Coleman Fellows

Coleman Foundation Fellowship End of Year Report

Travis Yates, Instructor of Communication, Quincy University

June, 2011


This was my first year as a Coleman Fellow and in reflecting on my initial course – Corporate Video Production - a successful one. Students learned the entrepreneurial aspects of running a small business while gaining invaluable experience in their field and portfolio-building material. I received a valuable introduction to entrepreneurship while incorporating my professional skills into a course that met students’ needs on several levels.

Personally, the highlight of teaching an entrepreneurial-based course was the SEA conference in February 2011. While the conference was designed for students, the overall atmosphere of the conference was refreshing and meeting other Coleman Fellows proved to be worthwhile to a first-year Fellow such as myself. Upon returning from the conference, I incorporated reflection time into the course to allow the students to share their individual experiences with each other. They gained a better understanding of the overall meaning of entrepreneurship as it applies to the fine arts arena and began to understand the importance of networking. I was able to incorporate several ideas gleaned from other Fellows, and will continue to do so in future courses.

Students worked with on and off-campus organizations to provide corporate video production services while working as a team under strict deadlines. Portfolio projects included a web-based promotional video for the Quincy University Wellness Center and a public service announcement for CareNet, a local non-profit agency. We did not charge for our services due to the non-profit nature of our clients, but did break down each project using a hypothetical budget that students were expected to balance.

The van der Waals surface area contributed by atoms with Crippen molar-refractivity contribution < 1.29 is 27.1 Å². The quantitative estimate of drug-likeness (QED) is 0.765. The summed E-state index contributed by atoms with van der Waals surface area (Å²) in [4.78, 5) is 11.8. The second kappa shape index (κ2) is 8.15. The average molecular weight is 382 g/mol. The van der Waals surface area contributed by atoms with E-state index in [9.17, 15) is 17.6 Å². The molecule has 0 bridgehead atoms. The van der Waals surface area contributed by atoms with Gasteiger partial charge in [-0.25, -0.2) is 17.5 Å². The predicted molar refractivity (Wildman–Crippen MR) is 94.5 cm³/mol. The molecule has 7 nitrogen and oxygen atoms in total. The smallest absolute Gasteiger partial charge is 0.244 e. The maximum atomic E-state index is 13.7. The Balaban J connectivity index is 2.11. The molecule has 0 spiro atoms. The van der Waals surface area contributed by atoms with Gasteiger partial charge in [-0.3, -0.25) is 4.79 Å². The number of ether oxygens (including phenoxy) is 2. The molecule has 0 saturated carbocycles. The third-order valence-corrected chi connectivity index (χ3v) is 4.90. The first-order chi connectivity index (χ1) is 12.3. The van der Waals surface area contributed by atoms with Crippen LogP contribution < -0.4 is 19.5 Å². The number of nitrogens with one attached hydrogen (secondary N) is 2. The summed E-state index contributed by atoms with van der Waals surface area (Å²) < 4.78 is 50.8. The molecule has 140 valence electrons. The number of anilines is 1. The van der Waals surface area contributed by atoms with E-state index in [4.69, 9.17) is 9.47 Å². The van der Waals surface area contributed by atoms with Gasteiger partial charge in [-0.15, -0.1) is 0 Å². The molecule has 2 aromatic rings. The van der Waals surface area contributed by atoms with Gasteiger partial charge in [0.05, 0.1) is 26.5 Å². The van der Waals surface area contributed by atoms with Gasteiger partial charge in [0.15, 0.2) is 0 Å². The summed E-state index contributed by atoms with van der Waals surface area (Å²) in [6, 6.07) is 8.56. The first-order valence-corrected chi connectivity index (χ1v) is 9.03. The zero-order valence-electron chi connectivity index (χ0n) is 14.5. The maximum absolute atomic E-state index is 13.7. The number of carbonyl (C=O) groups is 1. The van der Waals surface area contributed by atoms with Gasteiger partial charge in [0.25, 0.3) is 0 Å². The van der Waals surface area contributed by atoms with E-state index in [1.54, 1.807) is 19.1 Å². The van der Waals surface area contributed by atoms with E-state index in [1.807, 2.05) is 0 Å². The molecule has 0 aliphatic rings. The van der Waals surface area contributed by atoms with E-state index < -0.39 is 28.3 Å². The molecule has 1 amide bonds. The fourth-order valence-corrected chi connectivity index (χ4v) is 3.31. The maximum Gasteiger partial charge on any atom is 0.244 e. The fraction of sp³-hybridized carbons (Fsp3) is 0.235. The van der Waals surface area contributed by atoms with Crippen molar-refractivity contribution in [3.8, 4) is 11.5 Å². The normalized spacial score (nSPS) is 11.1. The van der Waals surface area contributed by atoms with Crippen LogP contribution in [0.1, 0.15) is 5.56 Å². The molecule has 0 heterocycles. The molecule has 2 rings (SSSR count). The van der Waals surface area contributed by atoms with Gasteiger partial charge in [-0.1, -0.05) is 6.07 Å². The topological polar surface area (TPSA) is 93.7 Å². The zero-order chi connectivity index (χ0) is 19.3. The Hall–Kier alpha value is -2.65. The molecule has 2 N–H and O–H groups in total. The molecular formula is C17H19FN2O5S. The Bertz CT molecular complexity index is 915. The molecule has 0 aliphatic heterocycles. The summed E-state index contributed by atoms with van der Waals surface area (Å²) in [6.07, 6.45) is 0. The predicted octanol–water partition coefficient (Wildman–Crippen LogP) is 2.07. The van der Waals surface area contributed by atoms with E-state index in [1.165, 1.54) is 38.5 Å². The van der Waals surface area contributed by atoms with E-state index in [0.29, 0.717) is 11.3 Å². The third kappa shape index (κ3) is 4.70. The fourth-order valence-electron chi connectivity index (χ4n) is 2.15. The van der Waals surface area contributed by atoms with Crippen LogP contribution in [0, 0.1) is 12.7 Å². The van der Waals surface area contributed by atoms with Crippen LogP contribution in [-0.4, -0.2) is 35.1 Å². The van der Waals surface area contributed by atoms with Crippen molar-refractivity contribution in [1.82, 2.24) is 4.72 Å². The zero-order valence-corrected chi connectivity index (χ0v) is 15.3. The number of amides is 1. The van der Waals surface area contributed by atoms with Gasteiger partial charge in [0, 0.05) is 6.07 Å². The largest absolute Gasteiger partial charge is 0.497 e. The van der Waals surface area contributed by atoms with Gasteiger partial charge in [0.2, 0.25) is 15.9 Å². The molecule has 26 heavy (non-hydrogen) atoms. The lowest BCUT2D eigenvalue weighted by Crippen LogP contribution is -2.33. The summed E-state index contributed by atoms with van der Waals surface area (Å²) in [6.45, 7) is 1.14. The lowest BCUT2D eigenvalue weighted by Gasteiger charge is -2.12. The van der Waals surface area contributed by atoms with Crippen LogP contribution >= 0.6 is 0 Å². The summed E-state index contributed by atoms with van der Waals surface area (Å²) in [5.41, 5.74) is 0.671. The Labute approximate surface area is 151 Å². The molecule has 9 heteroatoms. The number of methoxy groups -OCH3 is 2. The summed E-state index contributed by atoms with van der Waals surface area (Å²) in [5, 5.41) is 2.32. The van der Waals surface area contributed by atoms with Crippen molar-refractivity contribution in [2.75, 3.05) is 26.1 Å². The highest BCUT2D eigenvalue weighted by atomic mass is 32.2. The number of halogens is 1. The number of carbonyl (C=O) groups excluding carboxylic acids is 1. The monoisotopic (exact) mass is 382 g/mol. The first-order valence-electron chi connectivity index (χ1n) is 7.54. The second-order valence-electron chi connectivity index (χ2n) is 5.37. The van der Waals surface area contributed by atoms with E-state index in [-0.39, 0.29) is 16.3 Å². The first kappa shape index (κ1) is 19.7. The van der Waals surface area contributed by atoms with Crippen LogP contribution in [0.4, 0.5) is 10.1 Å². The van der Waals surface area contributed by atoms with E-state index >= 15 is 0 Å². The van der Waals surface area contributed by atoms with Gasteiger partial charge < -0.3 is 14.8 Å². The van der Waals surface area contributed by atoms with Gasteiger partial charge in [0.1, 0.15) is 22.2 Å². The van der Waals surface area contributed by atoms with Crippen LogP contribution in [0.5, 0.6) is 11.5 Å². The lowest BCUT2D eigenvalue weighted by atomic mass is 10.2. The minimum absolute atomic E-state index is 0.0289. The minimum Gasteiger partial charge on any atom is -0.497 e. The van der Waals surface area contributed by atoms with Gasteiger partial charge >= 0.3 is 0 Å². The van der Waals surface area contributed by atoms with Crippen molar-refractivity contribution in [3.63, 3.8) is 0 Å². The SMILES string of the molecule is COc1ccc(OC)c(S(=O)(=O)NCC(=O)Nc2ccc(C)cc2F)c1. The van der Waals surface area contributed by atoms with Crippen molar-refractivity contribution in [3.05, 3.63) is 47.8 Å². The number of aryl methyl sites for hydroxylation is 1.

Students delivered each project on time and within budget. The CareNet public service announcement is currently airing on the ABC, NBC and CBS affiliates in Quincy, Ill., making the students “published” commercial producers. The Coleman Foundation Grant money was integral in making this happen, as professional equipment was needed in order to deliver broadcast quality audio and video to the television stations. Additionally, students completed the course having worked with a variety of professional equipment, preparing them for their own entrepreneurial ventures in the future. Future funding from the Coleman Foundation will be used to maintain current equipment and purchasing new materials in a rapidly-changing video production field.

Between the course activities and the SEA Conference, I believe both my students and I have benefited greatly from this experience. Through my peers, I have gained a better understanding of entrepreneurship and how best to teach it. My students were introduced to several core entrepreneurial concepts including working within budgets and deadlines, networking, and pricing and selling your work. Certainly there is a bit of a “nothing gambled, nothing lost” theme here, as the students did not incur any startup costs nor face any actual risk themselves. However this is a theme among all college courses – incorporating the real world into a classroom made up of chairs and chalkboards. What the entrepreneurial aspect created in the course was getting the students out of the classroom where they interacted with and created tangible products for real organizations.